'Wonder Girls' achievement defied belief – and convention
On September 5, 1927, 21-year-old Kathleen Thomas declared that she would attempt to swim across the treacherous Bristol Channel, from Penarth to Weston-super-Mare.
She was a brave woman; this 11-mile stretch of muddy water had, and still has, a fearsome reputation.
Many men had attempted to conquer this passage, with its strong currents and rip tides, and failed.
In fact, when the currents were factored in, the swim was said to be more like 22 miles rather than 11.
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Two years later, in 1929, 16-year-old Edith Parnell declared she would attempt the same perilous crossing.
Both women succeeded, with Kathleen becoming the first recorded person to ever complete the swim.
In fact, her achievement remained in the Guinness Book of Records until the 1990s.
Now, a fellow swimmer, Catherine Jones, has paid tribute to these two extraordinary females, dismissed at the time as "mere women," without the strength or stamina to go the distance.
Catherine's book, The Wonder Girls, tells the story of these pioneering females of the 1920s, women who defied convention.
To quote from Catherine's book: "At 4.15am on September 5, 1927, Kathleen Thomas stood on the beach at Penarth, a small seaside town just outside Cardiff, in a black bathing costume and submarine cap, intent on swimming from South Wales to Somerset."
"The Suffragettes were campaigning for women's rights, but nobody thought a girl could cross to the other side. Many men had tried and failed.
"Crowds lined the beach to watch Kathleen wade into the chilly, grey waters, accompanied by a launch containing representatives from the Welsh Amateur Swimming Association and a rowing boat carrying her uncle Jack, in a bowler hat.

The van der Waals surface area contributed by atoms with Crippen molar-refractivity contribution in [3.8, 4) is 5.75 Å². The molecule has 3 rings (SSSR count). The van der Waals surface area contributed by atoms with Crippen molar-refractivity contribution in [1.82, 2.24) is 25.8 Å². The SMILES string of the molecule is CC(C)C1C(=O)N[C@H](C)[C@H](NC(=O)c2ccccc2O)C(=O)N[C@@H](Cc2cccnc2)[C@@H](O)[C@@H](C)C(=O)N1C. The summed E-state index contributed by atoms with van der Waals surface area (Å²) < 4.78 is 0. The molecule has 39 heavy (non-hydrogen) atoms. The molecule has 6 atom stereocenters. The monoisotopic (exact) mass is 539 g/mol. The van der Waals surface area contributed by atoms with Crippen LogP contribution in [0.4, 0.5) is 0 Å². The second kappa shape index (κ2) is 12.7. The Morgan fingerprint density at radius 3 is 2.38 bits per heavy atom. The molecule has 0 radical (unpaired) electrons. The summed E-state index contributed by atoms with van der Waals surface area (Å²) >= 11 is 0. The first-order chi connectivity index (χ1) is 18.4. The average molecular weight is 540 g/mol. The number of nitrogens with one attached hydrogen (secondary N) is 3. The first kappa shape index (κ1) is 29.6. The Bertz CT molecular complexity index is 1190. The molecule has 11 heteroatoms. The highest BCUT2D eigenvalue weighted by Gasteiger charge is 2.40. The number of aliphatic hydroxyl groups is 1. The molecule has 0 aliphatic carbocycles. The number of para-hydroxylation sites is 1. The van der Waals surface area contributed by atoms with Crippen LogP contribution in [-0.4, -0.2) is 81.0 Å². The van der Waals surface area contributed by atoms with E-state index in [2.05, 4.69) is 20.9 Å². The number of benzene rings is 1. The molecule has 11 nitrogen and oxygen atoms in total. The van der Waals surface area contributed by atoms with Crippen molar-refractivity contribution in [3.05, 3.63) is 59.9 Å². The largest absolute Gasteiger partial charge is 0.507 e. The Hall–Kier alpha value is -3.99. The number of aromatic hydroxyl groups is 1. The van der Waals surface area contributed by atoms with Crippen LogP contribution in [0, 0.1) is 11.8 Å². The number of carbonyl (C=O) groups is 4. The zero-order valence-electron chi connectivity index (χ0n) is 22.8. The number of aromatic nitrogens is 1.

"Seven hours and 20 minutes later, she reached the shores of Somerset. Fortified by beef tea and chocolate, Thomas received a rapturous welcome from the West Country.
"She was the first person, as well as the first woman, to swim the Bristol Channel.
"After the swim, she was taken to a hotel, where she had a warm and cold bath, a half-hour rest in bed, and a good fish lunch before returning to Wales as a celebrity."
Compelling images from newspapers of the time show her exhausted, slumped in a boat.
So few people believed the story (because she was female) that the local newspaper was obliged to print the following clarification. It read: "Miss Kathleen Thomas, the Penarth lady swimmer, whose decision to attempt the Bristol Channel was exclusively reported in yesterday's South Wales Echo, reaffirmed in an interview today that our report was correct in its entirety."
Two years later, Edith Parnell, who took 10 hours, 17 minutes and 10 seconds to make the crossing, became the second person to conquer the channel.
"Miss Parnell had displayed amazing pluck in enduring for over ten hours one of the biggest trials that could be demanded of any athlete – man or woman," says the book.
"When she arrived at the finish line in Penarth, a police constable escorted her through cheering crowds to the tune of See the Conquering Hero Comes.
"At a reception in the Pier Pavilion, the council's chairman told the audience they were especially proud of Miss Parnell, who had displayed 'amazing pluck'."
Edith went on to marry Hugh Cudlipp (Lord Cudlipp) the Fleet Street journalist and editor, but died giving birth in 1935.
To mark the 80th anniversary of the swim, in 2007, plaques were unveiled on Penarth Pier and at Weston-super-Mare.
The Wonder Girls by Catherine Jones is published by Simon & Schuster and costs £14.99.